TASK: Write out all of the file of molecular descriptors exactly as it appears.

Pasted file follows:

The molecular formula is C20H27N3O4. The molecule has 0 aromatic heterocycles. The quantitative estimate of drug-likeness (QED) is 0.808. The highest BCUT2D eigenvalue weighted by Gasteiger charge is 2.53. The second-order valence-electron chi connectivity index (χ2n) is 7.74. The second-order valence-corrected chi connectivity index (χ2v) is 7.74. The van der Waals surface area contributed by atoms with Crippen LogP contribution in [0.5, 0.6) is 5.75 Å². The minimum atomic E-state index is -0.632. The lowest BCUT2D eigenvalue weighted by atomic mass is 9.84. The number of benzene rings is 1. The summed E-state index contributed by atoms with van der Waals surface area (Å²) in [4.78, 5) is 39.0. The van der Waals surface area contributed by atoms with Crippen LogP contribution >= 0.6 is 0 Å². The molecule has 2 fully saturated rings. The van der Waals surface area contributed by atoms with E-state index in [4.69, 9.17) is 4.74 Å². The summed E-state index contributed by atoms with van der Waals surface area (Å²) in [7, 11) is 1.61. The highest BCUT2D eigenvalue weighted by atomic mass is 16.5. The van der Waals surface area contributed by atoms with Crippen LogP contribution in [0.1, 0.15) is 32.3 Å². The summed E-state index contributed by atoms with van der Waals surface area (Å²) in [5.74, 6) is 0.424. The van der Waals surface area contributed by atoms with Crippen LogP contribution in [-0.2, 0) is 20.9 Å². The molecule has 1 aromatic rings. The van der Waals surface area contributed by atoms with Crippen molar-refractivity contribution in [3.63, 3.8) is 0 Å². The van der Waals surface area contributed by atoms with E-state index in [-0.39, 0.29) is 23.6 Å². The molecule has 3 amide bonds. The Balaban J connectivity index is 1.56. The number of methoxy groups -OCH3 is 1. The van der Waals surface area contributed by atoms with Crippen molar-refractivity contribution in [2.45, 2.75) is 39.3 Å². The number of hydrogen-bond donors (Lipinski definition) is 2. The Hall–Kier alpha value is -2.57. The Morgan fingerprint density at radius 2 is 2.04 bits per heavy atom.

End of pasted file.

The molecular formula is C20H27N3O4. The molecule has 0 aromatic heterocycles. The quantitative estimate of drug-likeness (QED) is 0.808. The highest BCUT2D eigenvalue weighted by Gasteiger charge is 2.53. The second-order valence-electron chi connectivity index (χ2n) is 7.74. The second-order valence-corrected chi connectivity index (χ2v) is 7.74. The van der Waals surface area contributed by atoms with Crippen LogP contribution in [0.5, 0.6) is 5.75 Å². The minimum atomic E-state index is -0.632. The lowest BCUT2D eigenvalue weighted by atomic mass is 9.84. The number of benzene rings is 1. The summed E-state index contributed by atoms with van der Waals surface area (Å²) in [4.78, 5) is 39.0. The van der Waals surface area contributed by atoms with Crippen LogP contribution >= 0.6 is 0 Å². The molecule has 2 fully saturated rings. The van der Waals surface area contributed by atoms with E-state index in [4.69, 9.17) is 4.74 Å². The summed E-state index contributed by atoms with van der Waals surface area (Å²) in [7, 11) is 1.61. The highest BCUT2D eigenvalue weighted by atomic mass is 16.5. The van der Waals surface area contributed by atoms with Crippen LogP contribution in [0.1, 0.15) is 32.3 Å². The summed E-state index contributed by atoms with van der Waals surface area (Å²) in [5.74, 6) is 0.424. The van der Waals surface area contributed by atoms with Crippen LogP contribution in [-0.2, 0) is 20.9 Å². The molecule has 1 aromatic rings. The van der Waals surface area contributed by atoms with Crippen molar-refractivity contribution in [3.63, 3.8) is 0 Å². The van der Waals surface area contributed by atoms with E-state index in [-0.39, 0.29) is 23.6 Å². The molecule has 3 amide bonds. The Balaban J connectivity index is 1.56. The number of methoxy groups -OCH3 is 1. The van der Waals surface area contributed by atoms with Crippen molar-refractivity contribution in [2.45, 2.75) is 39.3 Å². The number of hydrogen-bond donors (Lipinski definition) is 2. The Hall–Kier alpha value is -2.57. The Morgan fingerprint density at radius 2 is 2.04 bits per heavy atom.